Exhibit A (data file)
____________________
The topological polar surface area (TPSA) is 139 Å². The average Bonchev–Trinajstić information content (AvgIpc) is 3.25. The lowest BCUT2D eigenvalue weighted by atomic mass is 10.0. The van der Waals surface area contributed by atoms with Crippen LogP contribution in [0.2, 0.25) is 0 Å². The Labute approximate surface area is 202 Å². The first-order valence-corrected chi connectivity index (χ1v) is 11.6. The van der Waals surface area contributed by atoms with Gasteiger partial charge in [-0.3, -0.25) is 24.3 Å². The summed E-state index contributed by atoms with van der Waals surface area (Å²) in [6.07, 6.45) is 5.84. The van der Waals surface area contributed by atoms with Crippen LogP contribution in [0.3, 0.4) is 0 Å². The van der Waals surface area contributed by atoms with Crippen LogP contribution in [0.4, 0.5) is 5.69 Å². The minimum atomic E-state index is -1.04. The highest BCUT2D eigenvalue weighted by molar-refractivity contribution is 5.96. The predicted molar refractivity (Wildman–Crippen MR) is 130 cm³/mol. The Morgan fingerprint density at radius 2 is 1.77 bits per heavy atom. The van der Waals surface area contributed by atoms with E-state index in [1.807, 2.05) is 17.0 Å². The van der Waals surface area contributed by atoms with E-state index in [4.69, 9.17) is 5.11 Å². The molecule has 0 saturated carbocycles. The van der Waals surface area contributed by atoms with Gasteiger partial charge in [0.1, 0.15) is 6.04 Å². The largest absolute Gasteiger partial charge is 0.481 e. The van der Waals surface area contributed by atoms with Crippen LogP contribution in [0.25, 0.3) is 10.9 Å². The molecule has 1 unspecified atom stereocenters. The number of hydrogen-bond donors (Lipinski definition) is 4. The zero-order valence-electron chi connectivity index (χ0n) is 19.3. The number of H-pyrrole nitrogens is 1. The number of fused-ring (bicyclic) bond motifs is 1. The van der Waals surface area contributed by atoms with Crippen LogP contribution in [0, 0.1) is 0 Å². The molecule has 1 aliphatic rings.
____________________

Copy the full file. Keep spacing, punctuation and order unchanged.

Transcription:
The topological polar surface area (TPSA) is 139 Å². The average Bonchev–Trinajstić information content (AvgIpc) is 3.25. The lowest BCUT2D eigenvalue weighted by atomic mass is 10.0. The van der Waals surface area contributed by atoms with Crippen LogP contribution in [0.2, 0.25) is 0 Å². The Labute approximate surface area is 202 Å². The first-order valence-corrected chi connectivity index (χ1v) is 11.6. The van der Waals surface area contributed by atoms with Gasteiger partial charge in [-0.3, -0.25) is 24.3 Å². The summed E-state index contributed by atoms with van der Waals surface area (Å²) in [6.07, 6.45) is 5.84. The van der Waals surface area contributed by atoms with Crippen LogP contribution in [0.3, 0.4) is 0 Å². The van der Waals surface area contributed by atoms with Crippen LogP contribution in [0.4, 0.5) is 5.69 Å². The minimum atomic E-state index is -1.04. The highest BCUT2D eigenvalue weighted by molar-refractivity contribution is 5.96. The predicted molar refractivity (Wildman–Crippen MR) is 130 cm³/mol. The Morgan fingerprint density at radius 2 is 1.77 bits per heavy atom. The van der Waals surface area contributed by atoms with E-state index in [1.807, 2.05) is 17.0 Å². The van der Waals surface area contributed by atoms with E-state index in [4.69, 9.17) is 5.11 Å². The molecule has 0 saturated carbocycles. The van der Waals surface area contributed by atoms with Gasteiger partial charge in [0.1, 0.15) is 6.04 Å². The largest absolute Gasteiger partial charge is 0.481 e. The van der Waals surface area contributed by atoms with Crippen LogP contribution in [0.25, 0.3) is 10.9 Å². The molecule has 1 unspecified atom stereocenters. The number of hydrogen-bond donors (Lipinski definition) is 4. The zero-order valence-electron chi connectivity index (χ0n) is 19.3. The number of H-pyrrole nitrogens is 1. The number of fused-ring (bicyclic) bond motifs is 1. The van der Waals surface area contributed by atoms with Crippen LogP contribution in [0, 0.1) is 0 Å². The molecule has 1 aliphatic rings.